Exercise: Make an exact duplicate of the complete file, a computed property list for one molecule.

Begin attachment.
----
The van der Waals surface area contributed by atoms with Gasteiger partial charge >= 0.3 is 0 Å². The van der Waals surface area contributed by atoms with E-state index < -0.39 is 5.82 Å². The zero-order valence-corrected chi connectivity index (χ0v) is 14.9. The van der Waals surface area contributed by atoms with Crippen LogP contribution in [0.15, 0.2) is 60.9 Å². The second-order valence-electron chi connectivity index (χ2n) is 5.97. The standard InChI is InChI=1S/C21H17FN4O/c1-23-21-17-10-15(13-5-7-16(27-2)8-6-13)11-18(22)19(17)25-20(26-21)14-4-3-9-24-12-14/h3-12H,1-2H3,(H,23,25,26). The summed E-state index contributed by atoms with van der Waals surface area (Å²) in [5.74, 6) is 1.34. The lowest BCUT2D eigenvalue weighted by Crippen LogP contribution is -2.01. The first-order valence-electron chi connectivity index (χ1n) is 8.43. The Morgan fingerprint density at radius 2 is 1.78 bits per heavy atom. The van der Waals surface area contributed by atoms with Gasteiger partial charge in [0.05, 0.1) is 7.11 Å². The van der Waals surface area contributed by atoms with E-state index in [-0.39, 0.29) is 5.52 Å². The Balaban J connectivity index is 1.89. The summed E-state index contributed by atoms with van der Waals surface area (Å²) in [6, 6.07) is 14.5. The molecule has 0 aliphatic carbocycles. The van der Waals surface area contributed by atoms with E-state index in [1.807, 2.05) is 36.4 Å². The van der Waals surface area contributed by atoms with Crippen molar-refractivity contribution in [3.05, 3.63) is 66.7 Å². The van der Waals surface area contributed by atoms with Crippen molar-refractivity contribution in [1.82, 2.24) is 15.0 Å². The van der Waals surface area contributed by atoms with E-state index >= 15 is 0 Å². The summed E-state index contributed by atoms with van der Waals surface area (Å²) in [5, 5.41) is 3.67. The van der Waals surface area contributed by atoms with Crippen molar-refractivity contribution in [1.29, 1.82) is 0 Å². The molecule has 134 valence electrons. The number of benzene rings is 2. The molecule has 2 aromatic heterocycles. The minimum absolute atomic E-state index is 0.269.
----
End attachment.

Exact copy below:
The van der Waals surface area contributed by atoms with Gasteiger partial charge >= 0.3 is 0 Å². The van der Waals surface area contributed by atoms with E-state index < -0.39 is 5.82 Å². The zero-order valence-corrected chi connectivity index (χ0v) is 14.9. The van der Waals surface area contributed by atoms with Crippen LogP contribution in [0.15, 0.2) is 60.9 Å². The second-order valence-electron chi connectivity index (χ2n) is 5.97. The standard InChI is InChI=1S/C21H17FN4O/c1-23-21-17-10-15(13-5-7-16(27-2)8-6-13)11-18(22)19(17)25-20(26-21)14-4-3-9-24-12-14/h3-12H,1-2H3,(H,23,25,26). The summed E-state index contributed by atoms with van der Waals surface area (Å²) in [5.74, 6) is 1.34. The lowest BCUT2D eigenvalue weighted by Crippen LogP contribution is -2.01. The first-order valence-electron chi connectivity index (χ1n) is 8.43. The Morgan fingerprint density at radius 2 is 1.78 bits per heavy atom. The van der Waals surface area contributed by atoms with Gasteiger partial charge in [0.05, 0.1) is 7.11 Å². The van der Waals surface area contributed by atoms with E-state index in [-0.39, 0.29) is 5.52 Å². The Balaban J connectivity index is 1.89. The summed E-state index contributed by atoms with van der Waals surface area (Å²) in [6, 6.07) is 14.5. The molecule has 0 aliphatic carbocycles. The van der Waals surface area contributed by atoms with E-state index in [1.807, 2.05) is 36.4 Å². The van der Waals surface area contributed by atoms with Crippen molar-refractivity contribution in [3.05, 3.63) is 66.7 Å². The van der Waals surface area contributed by atoms with Crippen molar-refractivity contribution in [1.82, 2.24) is 15.0 Å². The van der Waals surface area contributed by atoms with E-state index >= 15 is 0 Å². The summed E-state index contributed by atoms with van der Waals surface area (Å²) in [5, 5.41) is 3.67. The van der Waals surface area contributed by atoms with Crippen molar-refractivity contribution in [1.29, 1.82) is 0 Å². The molecule has 134 valence electrons. The number of benzene rings is 2. The molecule has 2 aromatic heterocycles. The minimum absolute atomic E-state index is 0.269.